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Imperial Ambition

Five challenges facing Ukraine, two years into a war whose direction few can predict

Russia invaded Ukraine 730 days ago, and assessments of the war’s progress are mixed. On one hand, few believed that Ukrainian forces could hold out for more than a week, and yet two years later, they’re still fighting. On the other hand, Ukraine’s materiel and morale are waning, while the Kremlin shows no signs of easing off the gas.

Here are five challenges facing Ukraine, two years into a war whose direction few can predict.

Putin’s Next Move

Although invading Russian forces initially met with stiff resistance, they have recently achieved small victories that have bolstered their spirits. Their recent capture of the city of Avdiivka was a tremendous confidence boost, as well as a blow to the Ukrainians. This highly symbolic city was seized by Kremlin-backed separatists in 2014, only to be reclaimed later by Ukrainian forces, who invested in extensive fortifications.

Dmitry Medvedev, deputy chairman of Russia’s Security Council, said in an interview that “it is very likely” the Russian army will not stop until it conquers Kyiv.

Russian troop movements have also triggered alarms at the border with Finland, and at the border between Poland and Belarus — the latter being a steadfast Kremlin ally, and the point from which Russia launched its attempt to seize Kyiv in 2022.

Meanwhile, President Vladimir Putin took a photo op this week in the co-pilot seat of a nuclear-capable strategic bomber. It was both macho posturing and a pointed reminder to the West that for all Russia’s talk about “nuclear attacks,” it still has the capability to execute them.

Dwindling Morale

The Ukrainian army’s biggest asset so far has been the determination of its soldiers. Despite being outnumbered by as many as 500,000 Russian soldiers, Ukrainians understood this was an existential war. Two years into the conflict, the fire of Ukrainian volunteers seems to have dimmed.

Although official figures are unavailable, the rate of volunteer enlistment in Ukraine’s army is known to have dropped drastically. Meanwhile, other differences are starting to have an effect: Russia’s estimated defense budget for 2024 is $109 billion, while Ukraine’s is less than half that at $42 billion.

Furthermore, Ukraine’s defensive strategy depends heavily on the billions it hopes to receive from the US and Europe. The vagaries of American politics, as demonstrated by Congress’s recent failure to approve an aid package, makes that a dubious prospect at best.

Europe, meanwhile, is increasingly pessimistic about Ukraine’s recent military setbacks. A European Council on Foreign Relations survey of 12 member countries found that only 10% say a Ukrainian victory is feasible. Some 50% say Kyiv should accept a peace deal, even if it entails territorial concessions. Europe also harbors fears the potential return of Donald Trump to the White House; he has threatened to withdraw from NATO, which may further complicate Ukraine’s prospects.

One last item: Ukrainian defense minister Rustem Umerov has stated the “critical need” for a minimum of 6,000 shells daily. Today, Ukraine barely reaches 2,000.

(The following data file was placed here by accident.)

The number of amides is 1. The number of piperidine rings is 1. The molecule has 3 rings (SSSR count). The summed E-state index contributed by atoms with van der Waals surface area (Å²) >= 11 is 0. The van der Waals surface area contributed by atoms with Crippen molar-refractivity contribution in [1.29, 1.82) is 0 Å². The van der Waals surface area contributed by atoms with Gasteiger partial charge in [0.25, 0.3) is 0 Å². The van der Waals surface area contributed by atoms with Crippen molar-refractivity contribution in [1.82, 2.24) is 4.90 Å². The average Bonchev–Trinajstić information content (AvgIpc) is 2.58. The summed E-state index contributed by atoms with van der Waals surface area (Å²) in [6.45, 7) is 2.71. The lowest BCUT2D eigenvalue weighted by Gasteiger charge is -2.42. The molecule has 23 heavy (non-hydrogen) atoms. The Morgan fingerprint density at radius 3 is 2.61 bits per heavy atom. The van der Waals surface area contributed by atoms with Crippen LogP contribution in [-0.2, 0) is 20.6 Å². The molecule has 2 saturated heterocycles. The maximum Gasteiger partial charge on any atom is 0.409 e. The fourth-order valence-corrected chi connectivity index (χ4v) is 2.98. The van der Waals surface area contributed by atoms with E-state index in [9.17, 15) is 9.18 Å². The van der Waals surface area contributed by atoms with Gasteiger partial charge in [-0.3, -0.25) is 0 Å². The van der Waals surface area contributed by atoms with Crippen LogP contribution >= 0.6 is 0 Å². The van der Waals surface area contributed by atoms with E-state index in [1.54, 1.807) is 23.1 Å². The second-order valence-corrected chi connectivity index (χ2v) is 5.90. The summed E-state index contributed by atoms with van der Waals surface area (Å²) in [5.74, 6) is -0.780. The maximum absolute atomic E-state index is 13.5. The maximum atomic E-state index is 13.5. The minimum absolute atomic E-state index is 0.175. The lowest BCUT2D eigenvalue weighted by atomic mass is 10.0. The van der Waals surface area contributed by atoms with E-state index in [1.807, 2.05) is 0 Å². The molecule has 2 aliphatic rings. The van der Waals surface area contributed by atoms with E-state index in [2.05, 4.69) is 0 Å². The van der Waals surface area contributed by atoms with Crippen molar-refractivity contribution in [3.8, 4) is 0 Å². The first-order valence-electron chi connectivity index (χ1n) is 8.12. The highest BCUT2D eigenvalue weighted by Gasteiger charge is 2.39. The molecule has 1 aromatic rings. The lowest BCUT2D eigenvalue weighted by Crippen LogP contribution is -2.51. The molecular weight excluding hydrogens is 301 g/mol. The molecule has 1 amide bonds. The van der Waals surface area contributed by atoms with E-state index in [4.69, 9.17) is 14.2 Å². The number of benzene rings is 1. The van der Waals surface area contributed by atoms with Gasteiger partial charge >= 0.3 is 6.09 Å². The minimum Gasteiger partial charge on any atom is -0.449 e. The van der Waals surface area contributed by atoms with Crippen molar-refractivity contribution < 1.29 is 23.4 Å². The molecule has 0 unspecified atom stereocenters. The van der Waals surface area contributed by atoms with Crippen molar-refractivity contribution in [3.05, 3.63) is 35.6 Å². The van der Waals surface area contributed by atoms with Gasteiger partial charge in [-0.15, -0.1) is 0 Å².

Internal Clashes

Ukraine’s President Volodymyr Zelensky also has no shortage of internal difficulties. In recent days he fired commander in chief Valeryi Zaluzhny — widely seen as a hero by the Ukrainian people. It didn’t sit well with the president when Zaluzhny admitted in an interview that the war had reached a “stalemate” and that there would most likely be “no deep or meaningful breakthrough.”

A survey conducted two months ago by the Kyiv International Institute of Sociology gave Zelensky a 62% positive rating — far behind Zaluzhny’s rating of 88%. While Zaluzhny was replaced by career military officer Oleksandr Syrskyi, it caused grumbling in the ranks, and it remains to be seen how soldiers will adapt to the changes in leadership during a war.

Adding to this are dissenting voices like Kyiv mayor Vitali Klitschko, who denounced a lack of transparency in government decisions. Zelensky has postponed elections, arguing that due process in wartime is impossible; rising murmurs say he is only motivated by a desire to cling to power.

The Jewish Community

Some 200,000 Jews still live in Russia and Ukraine, even as this war rages on. While many have been forced to flee to Europe, the United States, or Israel, the vast majority have stayed in their homes and have to fight for even the most basic needs. Despite local federations’ best efforts to address the shortages, it’s unclear how much longer they can meet the multiple needs raised by the war.

Pocketbook Woes

Besides the tens of thousands of war casualties, millions have been victimized by the enormous economic crisis that has afflicted Ukraine for the past two years.

According to the European Bank for Reconstruction and Development, since February 24, 2022, more than 7 million people have fallen below the poverty line, about a fifth of Ukraine’s population. The economy has shrunk by an estimated 30%, and 90% of businesses report severe financial distress.

On the other side, despite all the international sanctions and embargoes against Russia, the Kremlin reported 3% economic growth in 2023. Obviously, numbers from Moscow should be taken with a grain of salt, but Russia seems to have pivoted to a war economy more successfully than Ukraine has. Although foreign currency reserves worth $350 billion have been frozen, that’s only half of the Kremlin’s resources in that area.

At press time, both the US and Europe unveiled hundreds of fresh sanctions against Russia, in hopes that weaponization of finance may yield greater gains than armored divisions.


(Originally featured in Mishpacha, Issue 1001)

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